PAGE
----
Year of the WINS (Women in Science)
The cry for women in science has been strong throughout the new generation. At universities, scholarships encouraging women to pursue careers in science are popping up everywhere, and are immediately competitive from the strong inspiration felt by young women everywhere to approach the subject. Even with these pushes, however, the gender gap for studying the sciences is still very large. Many engineering schools are still disproportionately male and there is no equal representation of women in upcoming fields where more and more brilliant minds are needed in the field of science.
However, this year has been groundbreaking for women in terms of Nobel Prizes in Science. The first major achievement is that of Dr. Donna Strickland for her work on generating high-intensity, ultra-short optical pulses. She co-holds the honor with her colleague on the project, Gerard Morou, and another physicist Arthur Ashkin. According to BBC News, she is the third-ever woman to hold the Nobel Prize in Physics and is the first to woman to receive the honor in the last 55 years of the organization offering the title. The Canadian physicist was honored to receive the prize for her fascinating and groundbreaking work on lasers, as her joint work with Dr. Morou has produced the shortest and most intense laser yet.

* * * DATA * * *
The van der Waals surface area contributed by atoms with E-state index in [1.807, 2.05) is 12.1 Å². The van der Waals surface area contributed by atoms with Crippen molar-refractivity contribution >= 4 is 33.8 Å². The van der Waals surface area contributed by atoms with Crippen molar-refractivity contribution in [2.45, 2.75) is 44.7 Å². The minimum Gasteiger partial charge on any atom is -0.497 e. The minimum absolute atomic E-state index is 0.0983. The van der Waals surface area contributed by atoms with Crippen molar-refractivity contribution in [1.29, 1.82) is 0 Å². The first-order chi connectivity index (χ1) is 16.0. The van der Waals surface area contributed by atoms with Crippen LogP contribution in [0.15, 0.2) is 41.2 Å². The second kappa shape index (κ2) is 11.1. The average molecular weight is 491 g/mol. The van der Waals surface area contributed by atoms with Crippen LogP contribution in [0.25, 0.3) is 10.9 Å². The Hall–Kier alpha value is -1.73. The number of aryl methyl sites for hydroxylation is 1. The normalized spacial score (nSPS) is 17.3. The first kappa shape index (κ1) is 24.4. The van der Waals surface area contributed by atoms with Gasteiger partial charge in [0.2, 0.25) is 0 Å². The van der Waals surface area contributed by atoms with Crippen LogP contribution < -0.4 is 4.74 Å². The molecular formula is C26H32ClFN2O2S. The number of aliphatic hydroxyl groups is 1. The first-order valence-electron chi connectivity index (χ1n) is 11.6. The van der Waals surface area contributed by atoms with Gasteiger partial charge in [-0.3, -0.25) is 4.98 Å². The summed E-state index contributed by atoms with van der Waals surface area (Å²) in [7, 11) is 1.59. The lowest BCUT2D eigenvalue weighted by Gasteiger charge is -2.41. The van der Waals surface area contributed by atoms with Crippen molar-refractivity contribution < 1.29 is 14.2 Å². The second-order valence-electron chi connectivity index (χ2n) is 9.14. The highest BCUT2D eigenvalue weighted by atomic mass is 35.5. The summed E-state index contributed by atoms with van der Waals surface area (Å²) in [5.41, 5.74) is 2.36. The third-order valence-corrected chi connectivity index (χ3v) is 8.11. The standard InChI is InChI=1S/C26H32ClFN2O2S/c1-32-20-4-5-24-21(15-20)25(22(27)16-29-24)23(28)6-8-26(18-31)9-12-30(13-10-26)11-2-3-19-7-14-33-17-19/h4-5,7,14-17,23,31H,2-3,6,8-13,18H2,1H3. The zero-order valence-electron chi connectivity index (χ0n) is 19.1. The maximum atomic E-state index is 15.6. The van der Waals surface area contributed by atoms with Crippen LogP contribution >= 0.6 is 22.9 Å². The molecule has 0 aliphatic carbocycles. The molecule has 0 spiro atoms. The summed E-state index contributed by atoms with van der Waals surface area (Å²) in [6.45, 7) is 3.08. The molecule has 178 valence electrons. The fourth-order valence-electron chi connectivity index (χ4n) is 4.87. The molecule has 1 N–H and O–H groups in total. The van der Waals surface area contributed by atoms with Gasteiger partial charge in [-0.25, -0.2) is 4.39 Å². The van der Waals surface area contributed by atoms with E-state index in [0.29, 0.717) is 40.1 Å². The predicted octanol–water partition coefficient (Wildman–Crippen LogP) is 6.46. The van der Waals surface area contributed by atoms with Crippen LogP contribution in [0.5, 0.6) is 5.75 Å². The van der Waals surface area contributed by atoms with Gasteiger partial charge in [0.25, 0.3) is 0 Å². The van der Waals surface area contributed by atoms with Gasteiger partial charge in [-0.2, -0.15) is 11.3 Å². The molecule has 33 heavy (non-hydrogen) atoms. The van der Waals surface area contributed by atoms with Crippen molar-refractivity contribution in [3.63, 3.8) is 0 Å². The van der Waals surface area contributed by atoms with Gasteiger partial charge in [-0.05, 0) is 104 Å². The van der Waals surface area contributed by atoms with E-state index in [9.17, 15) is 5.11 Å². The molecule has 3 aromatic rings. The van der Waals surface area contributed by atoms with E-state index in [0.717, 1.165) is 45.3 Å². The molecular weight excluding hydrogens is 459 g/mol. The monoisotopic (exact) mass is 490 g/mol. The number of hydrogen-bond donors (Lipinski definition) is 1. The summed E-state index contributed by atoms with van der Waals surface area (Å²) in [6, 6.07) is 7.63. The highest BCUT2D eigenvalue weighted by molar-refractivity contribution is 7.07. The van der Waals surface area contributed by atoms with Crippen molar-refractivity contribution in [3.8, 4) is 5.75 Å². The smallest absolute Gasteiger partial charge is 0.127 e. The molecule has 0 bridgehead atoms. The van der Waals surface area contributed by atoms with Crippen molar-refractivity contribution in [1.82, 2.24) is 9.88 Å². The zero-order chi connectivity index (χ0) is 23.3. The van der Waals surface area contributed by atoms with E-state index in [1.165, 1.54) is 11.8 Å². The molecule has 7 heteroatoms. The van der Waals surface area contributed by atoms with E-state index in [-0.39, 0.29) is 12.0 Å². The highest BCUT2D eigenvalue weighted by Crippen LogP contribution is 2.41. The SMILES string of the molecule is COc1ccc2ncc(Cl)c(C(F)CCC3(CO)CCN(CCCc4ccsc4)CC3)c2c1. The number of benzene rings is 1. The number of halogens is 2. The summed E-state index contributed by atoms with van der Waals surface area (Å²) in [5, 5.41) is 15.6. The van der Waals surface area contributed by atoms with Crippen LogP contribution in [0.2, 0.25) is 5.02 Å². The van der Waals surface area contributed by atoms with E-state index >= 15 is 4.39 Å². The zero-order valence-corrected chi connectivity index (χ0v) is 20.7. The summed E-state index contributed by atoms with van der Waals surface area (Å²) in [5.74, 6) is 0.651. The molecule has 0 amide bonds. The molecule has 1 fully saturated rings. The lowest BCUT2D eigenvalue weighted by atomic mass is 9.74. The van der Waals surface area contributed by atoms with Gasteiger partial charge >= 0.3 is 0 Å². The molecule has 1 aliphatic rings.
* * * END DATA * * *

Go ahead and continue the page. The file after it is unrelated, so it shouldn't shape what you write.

In the field of chemistry, Dr. Frances Arnold was awarded the Nobel Prize in Chemistry for her revolutionary work on directed evolution of enzymes. She shares the prize with two other scientists: George P. Smith and Gregory P. Winter for their work on directed evolution as well. Dr. Arnold has several awards and is a highly accoladed biochemical engineer. She has even personally received recognition from President Barack Obama with the National Medal of Technology and Innovation in 2013. According to the New York Times, she is the fifth women ever to hold the honor in the field of chemistry. While she initially faced some backlash for her work and approach to her research, she proved them wrong by discovering something truly beautiful with her biochemical approach.
While it is surprising to some that Dr. Strickland is the third woman to be awarded the honor and Dr. Arnold as the fifth in her field, it is actually quite uncommon for young women to choose to study and go into fields such as physics, often feeling discouraged or intimidated early on in their academic careers. When it is men that are often already in research labs and considered to be nerdy, a women has to face an additional psychological barrier to pursuing her studies and research herself. We often find ourselves few in numbers at laboratories, field sites, and more. Not only are we few in labs, but research careers can often be very demanding. While some hold the prejudice that it is difficult to be married to your work and have a family, women are proving more and more that they are capable of this in many fields, and it is high time we prove that we can in science.